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Other Stones and Artifacts

An Owl Effigy Medallion (Tablet) From Northwest Missouri
by David A. Easterla, Ph.D., Maryville, Missouri
Originally Published in the Central States Archaeological Journal, Vol.56, No.4, pg.200
Originally Published in the Central States Archaeological Journal, Vol.57, No.3, pg.128
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Above: Front side of the Owl effigy medallion (tablet) the owl effigy medallion (tablet) from northwest Missouri. 

Usually one-of-a-kind artifacts are difficult to interpret. Certainly this is the case for an owl ef­figy medallion (tablet) found by Harold V. Reed in Clear Creek approximately 1-2 miles east Clear­mont, Nodaway County, Missouri, be­tween the 1930's and early 1980's. During these early years Clear Creek was straightened by the Corp of Engineers and by chance this straighten­ing went through a campsite of one of the mean­dering curves which resulted in a great number of artifacts being found, dating from Paleo to Mis­sissippian. Unlike most streams in the area, Clear Creek is spring fed with very clear water, hence, a very desirable area for a campsite and human habitation.

The owl medallion is made from a very find red-grained quartzite. Although rare, this red fine-grained quartzite rock appears occasionally in hardstone artifacts in the four corner area of north­west Missouri, southwest Iowa, northeast Kansas, and southeast Nebraska (see Easterla, 2009, p. 121). The origin of this red quartzite is believed to be eastern Kansas.

The owl medallion measures 4 5/8" long by 3 1/2" wide. It is very symmetrical, shows peck marks, and is polished over much of the surface, especially around the eyes and bill. The facial re­gion is very stylistic. Obviously the maker took great pride in creating the impressive eyes and bill. Based upon the large rounded "puffy" head, large eyes, and the lack of feather ear (horn) tufts, the depicted owl is probably the Barred Owl, which is a common permanent resident of the area wood­lands today. The back side of the owl medallion shows only peck marks and lacks any markings/ figures (Fig. 2). Not only are owls a fascinating group of birds today by their secretive nocturnal habits, ability to turn their head about 360 degrees, etc.,but they obviously fascinated the Native Americans as documented by owl effigies appear­ing on pipes, bowls, etc. This owl medallion was probably Hopewellian, and was undoubtedly one of a kind for the clan/family tribe that created it. Unfortunately, we will never know the real mean­ing of such an effigy. Regardless, one would sus­pect this owl signified great mystical and ritualistic power to the Native Americans like we still find in certain remote tribal regions in some of the third world countries. In 1985 the author obtained this artifact from the finder who wanted to pass the ar­tifact on for future study.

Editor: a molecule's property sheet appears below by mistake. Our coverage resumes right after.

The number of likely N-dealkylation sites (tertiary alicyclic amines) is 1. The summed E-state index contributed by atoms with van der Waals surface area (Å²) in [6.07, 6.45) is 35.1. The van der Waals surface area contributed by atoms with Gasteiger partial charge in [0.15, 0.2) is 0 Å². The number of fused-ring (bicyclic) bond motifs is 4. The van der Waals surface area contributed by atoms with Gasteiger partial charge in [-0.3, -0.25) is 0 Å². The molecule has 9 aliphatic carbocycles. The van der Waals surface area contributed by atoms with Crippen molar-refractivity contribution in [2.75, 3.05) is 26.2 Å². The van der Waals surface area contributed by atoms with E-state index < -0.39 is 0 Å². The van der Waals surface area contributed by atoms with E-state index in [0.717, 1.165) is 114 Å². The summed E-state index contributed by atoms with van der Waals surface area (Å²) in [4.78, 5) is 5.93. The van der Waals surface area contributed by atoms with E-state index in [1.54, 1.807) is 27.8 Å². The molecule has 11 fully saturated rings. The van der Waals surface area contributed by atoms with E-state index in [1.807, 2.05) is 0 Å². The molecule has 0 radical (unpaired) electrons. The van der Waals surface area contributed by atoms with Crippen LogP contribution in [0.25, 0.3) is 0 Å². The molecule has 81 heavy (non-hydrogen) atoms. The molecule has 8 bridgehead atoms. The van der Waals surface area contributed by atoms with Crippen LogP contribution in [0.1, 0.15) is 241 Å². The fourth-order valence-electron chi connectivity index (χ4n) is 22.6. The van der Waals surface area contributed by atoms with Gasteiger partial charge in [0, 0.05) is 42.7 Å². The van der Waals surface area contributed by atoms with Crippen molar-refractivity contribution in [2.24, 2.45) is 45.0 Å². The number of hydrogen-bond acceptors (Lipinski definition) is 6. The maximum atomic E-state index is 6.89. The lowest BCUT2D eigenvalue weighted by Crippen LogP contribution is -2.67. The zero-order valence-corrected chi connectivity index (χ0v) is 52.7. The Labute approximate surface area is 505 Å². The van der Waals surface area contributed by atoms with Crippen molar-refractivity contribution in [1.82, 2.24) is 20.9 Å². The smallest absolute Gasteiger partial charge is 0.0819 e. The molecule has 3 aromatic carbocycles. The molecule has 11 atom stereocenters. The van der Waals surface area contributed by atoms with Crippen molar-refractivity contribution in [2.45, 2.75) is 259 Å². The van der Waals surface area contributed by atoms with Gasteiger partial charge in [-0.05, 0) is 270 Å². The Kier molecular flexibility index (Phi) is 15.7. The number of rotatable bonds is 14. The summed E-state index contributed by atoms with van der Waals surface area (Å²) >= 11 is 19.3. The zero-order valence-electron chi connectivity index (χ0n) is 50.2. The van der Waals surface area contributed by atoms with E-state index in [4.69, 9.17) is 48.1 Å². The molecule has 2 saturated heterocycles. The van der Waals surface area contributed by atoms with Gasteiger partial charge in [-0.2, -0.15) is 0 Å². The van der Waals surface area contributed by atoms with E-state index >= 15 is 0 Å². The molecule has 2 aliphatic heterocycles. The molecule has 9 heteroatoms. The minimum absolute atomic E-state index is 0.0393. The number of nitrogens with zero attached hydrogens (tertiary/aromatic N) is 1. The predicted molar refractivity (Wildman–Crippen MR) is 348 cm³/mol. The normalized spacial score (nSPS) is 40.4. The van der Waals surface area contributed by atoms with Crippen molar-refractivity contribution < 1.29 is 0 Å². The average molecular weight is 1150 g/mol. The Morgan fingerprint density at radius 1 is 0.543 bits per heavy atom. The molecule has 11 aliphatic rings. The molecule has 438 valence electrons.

"Used by Permission of the Author"
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